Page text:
Dr. Sailesh Krishnamurthy, PhD is responsible for setting and driving the overall technical strategy and direction for the Truviso product and solution portfolio. In addition, he works in close collaboration with marketing, sales and engineering teams in managing the product and solution roadmap, performance engineering, and technology evangelism. Previously, he built and managed the initial engineering, services and support teams at Truviso. Sailesh is a leading authority in the field of enterprise data management with over a dozen published academic papers and several U.S. patents. Sailesh investigated the technical ideas at the heart of Truviso’s products as part of his doctoral research on stream query processing, earning a PhD. in Computer Science from UC Berkeley in 2006. Prior to graduate work at Berkeley, he worked at the Database Technology Institute at IBM Corporation where he designed and developed advanced features in IBM database products. Earlier, he worked on a Java virtual machine implementation at Netscape Communications. Sailesh has a Master’s degree in computer Science from Purdue University and a Bachelor’s degree in Electrical Engineering from the Birla Institute of Technology and Science in Pilani, India.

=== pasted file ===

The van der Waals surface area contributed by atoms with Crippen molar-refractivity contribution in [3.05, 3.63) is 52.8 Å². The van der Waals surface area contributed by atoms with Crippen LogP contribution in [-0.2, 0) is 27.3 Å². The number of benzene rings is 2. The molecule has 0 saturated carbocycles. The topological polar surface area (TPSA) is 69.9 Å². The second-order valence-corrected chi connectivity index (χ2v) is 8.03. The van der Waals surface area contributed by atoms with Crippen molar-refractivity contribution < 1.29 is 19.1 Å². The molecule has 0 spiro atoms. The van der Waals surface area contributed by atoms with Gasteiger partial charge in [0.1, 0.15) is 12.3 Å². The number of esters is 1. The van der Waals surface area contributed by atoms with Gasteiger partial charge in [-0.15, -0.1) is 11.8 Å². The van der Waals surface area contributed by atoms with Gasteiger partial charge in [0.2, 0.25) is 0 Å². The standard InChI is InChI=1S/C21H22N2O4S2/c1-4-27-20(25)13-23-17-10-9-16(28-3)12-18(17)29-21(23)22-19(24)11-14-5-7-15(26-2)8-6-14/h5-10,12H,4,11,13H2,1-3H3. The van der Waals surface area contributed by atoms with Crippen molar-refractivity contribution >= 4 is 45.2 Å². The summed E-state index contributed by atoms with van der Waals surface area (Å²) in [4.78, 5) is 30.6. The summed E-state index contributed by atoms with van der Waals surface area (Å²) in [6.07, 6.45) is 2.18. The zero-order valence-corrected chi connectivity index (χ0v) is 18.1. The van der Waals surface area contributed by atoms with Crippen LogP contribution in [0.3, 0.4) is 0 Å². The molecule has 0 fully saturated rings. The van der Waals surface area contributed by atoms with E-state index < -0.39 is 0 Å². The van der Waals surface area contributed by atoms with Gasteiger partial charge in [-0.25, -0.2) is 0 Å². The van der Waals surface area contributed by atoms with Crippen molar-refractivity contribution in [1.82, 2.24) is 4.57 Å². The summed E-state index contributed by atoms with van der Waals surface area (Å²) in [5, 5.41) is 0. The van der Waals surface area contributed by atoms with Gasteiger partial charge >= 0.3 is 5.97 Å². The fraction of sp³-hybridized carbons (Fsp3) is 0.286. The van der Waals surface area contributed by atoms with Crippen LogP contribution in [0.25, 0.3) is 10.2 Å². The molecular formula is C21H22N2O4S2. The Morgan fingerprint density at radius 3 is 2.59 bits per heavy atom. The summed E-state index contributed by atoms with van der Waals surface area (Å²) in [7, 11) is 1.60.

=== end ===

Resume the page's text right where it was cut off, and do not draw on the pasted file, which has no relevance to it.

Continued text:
Thanks to Daisy Zhe Wang for organizing the DB seminar this semester.

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“Chord: A Scalable Peer-to-Peer Lookup Service for Internet Applications”

This paper describes the design of Chord, one of the earlier and most popular academic DHT systems (according to one measure, the Chord paper is the most-cited CS paper from 2001, along with a raft of other DHT papers). Chord’s design focuses on simplicity and offering provable performance and correctness properties. Chord provides a single service: given a key, it returns the address of the node storing the key. Other practical issues, like replication, caching, naming, and cryptographic authentication should be provided by an application level that runs on top of Chord.